As a result of COVID-19 and the closure of the university, the faculty converted the interprofessional program to a totally online curriculum, adapted the modules and hands-on experiences, and changed the assignments to address the COVID-19 pandemic. A pretest–posttest study design was used to determine the impact the program had on the learners. The evaluation of the program was approved by the university institutional review board. The primary focus was to prepare the students to address the COVID-19 pandemic and the future of health care by increasing their knowledge, exposure, and confidence to utilize telehealth to deliver care and work interprofessionally. Students completed pre- and postassessments that were embedded into the online learning site used for the program. The 53-item survey addressed demographic information, previous telehealth experience, knowledge of telehealth etiquette, and their confidence in preparing for and providing telehealth.

Telehealth Program

The telehealth immersion experience was provided in three phases through a totally online format that was provided using the online learning site. The three phases included (a) team orientation and learning modules, (b) video review, and (c) presentation of a group proposal for the implementation of a telehealth program.

Phase I

Phase I occurred over the first week of the program. Students, having been assigned to teams of five to six individuals from varying professions, participated in group discussions to become acquainted with each other and develop an understanding of each other’s role in health care. They were then expected to review three online modules that were geared toward telehealth and interprofessional collaboration: (a) introductions to telehealth, (b) interprofessional practice, collaboration, and communication, and (c) changes to health care/telehealth resulting from the COVID-19 epidemic. The modules included narrated presentations and selected readings. These self-paced modules were developed by interprofessional faculty members and each took 30 to 60 minutes to complete. The content from the modules was used by the student groups to develop the telehealth proposal that they were to present at the end of the 2-week program. The Introduction to Telehealth module provided the students with a general overview of telehealth including its definition, how it is used, and the various types of telehealth modalities (e.g., videoconferencing, store-and-forward, mHealth, and remote patient monitoring). The module on Interprofessional Practice and Collaboration stressed the Interprofessional Education Competencies (Interprofessional Education Collaborative, 2016) and the role of telehealth in interprofessional collaboration. Specific focus was on the unique skills needed to communicate and collaborate interprofessionally using telehealth modalities. The model on Changes to Healthcare/Telehealth Resulting from the COVID-19 Epidemic focused on Medicare and Medicaid telehealth waivers due to the COVID-19 pandemic. It was critical that students understood both pre–COVID-19 and post–COVID-19 telehealth regulations at the federal and state level.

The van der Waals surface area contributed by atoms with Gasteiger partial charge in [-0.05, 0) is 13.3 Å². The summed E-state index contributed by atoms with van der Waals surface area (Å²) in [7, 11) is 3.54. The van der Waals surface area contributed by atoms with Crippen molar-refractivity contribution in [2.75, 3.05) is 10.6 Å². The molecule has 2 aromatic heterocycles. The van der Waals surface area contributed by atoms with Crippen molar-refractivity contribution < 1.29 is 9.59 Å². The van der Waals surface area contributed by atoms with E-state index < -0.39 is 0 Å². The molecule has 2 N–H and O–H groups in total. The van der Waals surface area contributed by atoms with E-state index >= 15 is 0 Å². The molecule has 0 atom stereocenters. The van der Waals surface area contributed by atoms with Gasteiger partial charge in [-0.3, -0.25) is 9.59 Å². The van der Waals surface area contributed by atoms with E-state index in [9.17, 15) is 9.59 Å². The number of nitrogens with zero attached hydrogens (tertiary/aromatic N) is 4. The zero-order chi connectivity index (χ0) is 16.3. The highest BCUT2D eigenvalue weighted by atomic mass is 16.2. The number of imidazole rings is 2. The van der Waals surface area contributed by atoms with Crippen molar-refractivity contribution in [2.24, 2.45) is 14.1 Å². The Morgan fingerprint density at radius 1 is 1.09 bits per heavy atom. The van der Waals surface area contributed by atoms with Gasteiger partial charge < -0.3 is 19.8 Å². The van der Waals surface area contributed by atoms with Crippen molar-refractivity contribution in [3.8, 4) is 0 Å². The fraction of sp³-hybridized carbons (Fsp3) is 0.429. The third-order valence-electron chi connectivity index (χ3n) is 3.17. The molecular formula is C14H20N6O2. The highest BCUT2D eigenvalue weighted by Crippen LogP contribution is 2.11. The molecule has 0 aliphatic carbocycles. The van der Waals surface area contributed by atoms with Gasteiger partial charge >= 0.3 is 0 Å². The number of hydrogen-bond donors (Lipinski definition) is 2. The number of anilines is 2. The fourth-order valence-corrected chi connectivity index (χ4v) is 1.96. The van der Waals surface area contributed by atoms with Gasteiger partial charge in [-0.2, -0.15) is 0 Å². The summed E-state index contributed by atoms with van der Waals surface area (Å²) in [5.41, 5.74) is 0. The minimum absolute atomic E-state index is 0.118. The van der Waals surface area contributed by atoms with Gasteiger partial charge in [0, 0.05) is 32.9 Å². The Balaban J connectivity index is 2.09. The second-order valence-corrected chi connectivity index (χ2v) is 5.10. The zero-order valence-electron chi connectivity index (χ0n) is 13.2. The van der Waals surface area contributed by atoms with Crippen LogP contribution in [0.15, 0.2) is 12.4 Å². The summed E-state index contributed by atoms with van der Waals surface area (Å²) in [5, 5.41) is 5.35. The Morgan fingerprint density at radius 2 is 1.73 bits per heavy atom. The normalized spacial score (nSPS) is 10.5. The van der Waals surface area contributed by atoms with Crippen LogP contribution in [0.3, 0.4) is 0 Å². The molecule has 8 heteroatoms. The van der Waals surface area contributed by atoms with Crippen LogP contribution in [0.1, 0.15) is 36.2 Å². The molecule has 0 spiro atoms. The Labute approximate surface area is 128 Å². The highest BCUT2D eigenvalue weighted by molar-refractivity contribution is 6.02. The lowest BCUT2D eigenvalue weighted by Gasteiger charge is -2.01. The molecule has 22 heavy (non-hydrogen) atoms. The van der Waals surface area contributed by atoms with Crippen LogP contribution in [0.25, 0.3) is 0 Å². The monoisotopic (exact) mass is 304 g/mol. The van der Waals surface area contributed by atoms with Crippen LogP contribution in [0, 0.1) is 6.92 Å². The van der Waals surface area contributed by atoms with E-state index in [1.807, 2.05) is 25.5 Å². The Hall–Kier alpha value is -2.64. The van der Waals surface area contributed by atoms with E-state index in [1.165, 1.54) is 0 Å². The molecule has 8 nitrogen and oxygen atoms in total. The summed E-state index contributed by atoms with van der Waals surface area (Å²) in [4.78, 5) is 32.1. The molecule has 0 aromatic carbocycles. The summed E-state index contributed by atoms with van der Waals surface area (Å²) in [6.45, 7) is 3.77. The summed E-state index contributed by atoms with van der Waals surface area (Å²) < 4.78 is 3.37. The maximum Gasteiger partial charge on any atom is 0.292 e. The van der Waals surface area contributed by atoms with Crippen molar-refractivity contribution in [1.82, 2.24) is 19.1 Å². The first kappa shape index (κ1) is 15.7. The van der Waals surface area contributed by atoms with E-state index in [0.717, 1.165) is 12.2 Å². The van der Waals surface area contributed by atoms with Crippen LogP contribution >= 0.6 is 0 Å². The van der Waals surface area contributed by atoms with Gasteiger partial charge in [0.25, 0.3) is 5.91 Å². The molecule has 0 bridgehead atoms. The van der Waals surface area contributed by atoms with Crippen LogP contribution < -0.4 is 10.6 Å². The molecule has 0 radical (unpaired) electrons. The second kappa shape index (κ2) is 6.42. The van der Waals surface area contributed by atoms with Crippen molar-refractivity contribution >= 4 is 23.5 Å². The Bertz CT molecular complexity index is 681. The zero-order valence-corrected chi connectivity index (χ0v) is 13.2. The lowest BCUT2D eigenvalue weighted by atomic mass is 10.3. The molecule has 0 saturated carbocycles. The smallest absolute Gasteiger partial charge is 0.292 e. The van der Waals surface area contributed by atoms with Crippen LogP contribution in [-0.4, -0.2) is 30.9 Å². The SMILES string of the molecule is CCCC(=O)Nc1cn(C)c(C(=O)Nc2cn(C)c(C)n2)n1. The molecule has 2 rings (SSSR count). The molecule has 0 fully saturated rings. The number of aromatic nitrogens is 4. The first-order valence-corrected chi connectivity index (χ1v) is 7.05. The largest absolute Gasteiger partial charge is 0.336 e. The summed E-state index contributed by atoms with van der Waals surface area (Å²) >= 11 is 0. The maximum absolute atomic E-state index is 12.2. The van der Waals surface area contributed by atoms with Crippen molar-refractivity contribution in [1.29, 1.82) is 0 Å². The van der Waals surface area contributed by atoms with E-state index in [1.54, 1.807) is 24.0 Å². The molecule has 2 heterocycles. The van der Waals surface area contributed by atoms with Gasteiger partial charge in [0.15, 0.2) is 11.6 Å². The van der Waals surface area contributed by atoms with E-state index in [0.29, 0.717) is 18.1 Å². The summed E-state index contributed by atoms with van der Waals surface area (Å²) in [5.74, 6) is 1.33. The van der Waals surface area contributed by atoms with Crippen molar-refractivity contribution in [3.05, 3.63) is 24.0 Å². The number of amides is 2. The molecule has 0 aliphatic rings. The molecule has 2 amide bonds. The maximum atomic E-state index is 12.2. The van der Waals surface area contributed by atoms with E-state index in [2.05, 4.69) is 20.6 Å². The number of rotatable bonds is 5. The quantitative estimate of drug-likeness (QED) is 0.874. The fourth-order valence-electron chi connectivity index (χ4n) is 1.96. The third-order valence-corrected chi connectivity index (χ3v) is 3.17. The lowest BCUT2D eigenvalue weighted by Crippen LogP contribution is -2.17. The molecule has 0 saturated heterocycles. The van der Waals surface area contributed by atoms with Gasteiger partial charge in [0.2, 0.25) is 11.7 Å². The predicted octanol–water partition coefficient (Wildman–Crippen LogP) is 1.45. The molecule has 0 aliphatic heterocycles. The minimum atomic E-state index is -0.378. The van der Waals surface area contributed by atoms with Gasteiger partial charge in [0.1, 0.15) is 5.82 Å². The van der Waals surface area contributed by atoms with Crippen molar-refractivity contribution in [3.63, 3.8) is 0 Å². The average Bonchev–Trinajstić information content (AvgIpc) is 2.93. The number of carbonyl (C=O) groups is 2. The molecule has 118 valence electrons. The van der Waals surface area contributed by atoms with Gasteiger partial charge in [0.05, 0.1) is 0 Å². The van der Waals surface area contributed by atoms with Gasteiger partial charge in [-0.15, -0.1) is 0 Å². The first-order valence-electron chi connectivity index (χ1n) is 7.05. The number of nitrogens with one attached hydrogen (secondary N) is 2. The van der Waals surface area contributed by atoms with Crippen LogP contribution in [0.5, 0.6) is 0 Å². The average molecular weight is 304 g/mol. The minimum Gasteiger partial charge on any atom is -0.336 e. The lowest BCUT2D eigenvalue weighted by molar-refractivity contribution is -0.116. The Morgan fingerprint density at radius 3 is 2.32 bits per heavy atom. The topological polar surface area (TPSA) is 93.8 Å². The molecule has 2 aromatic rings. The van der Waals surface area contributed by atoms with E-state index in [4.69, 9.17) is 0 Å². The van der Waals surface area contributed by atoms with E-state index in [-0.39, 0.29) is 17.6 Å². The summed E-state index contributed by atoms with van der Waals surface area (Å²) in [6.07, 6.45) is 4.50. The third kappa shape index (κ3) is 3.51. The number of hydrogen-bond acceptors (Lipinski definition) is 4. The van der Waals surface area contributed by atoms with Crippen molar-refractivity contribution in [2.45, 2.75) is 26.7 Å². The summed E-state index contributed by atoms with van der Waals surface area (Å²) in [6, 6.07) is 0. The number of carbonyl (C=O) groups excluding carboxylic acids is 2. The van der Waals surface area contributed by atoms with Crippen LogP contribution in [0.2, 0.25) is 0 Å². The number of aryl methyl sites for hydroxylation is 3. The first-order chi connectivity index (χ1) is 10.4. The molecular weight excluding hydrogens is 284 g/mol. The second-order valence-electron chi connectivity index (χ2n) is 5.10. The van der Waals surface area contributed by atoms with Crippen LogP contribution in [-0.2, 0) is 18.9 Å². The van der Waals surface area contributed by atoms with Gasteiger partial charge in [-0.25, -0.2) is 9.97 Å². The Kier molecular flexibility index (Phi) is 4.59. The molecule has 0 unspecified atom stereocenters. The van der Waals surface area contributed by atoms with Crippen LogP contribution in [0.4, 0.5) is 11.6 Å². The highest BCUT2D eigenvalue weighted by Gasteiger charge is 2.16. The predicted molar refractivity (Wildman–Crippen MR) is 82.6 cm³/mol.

Phase II

During phase II, the students were provided with videos to review. This was done in lieu of the on-campus hands-on telehealth experience. The first group of videos focused on different telehealth delivery models and the equipment used. For example, students were able to watch videos that demonstrated the use of a smartphone and smartphone peripherals to provide care (e.g., ophthalmic examination, ultrasound, 12-lead electrocardiogram, pulse oximetry); a drone to deliver supplies for cardiopulmonary resuscitation; a telemedicine cart with peripherals; videoconferencing capabilities and the transfer of images used for stroke care by connecting a rural emergency department with a neurologist; and remote patient monitoring used to manage a patient with chronic disease at home.

A second set of five videos were used to demonstrate poor, good, and excellent telehealth delivery based on telehealth etiquette. Guidelines were provided to help the learner understand the role that telehealth etiquette plays on the success of a telehealth program. Specific emphasis was on auditory and visual disruptions, HIPAA, and effective communication and body language via telehealth.

Phase III

In phase III, the interprofessional teams developed a presentation on their assigned telehealth device from those presented in the videos. Presentations addressed current events related to COVID-19; changes in health care delivery, policy, and reimbursement because of COVID-19; and how the assigned telehealth technology can be used or adapted to meet health care needs of certain populations or practice settings under circumstances of social distance or quarantine. They were instructed to develop the presentation in a manner that would convince those observing the presentation that the telehealth program they were delivering should be adopted and implemented in a clinical site. Group work during this second week of the rotation occurred through technology using cell phones, email, virtual meeting platforms, and online file sharing and synchronization as learners lived in different geographic regions across the state and nation. At the end of week two, the interprofessional groups delivered their presentation via a virtual meeting platform to two other interprofessional teams and interprofessional faculty members. This was the only synchronous component of the learning experience. The synchronous nature of the presentations allowed the interprofessional team members to learn from and with each other, faculty to provide feedback, and all participants to engage in discussion related to interprofessional collaboration, telehealth, and COVID-19.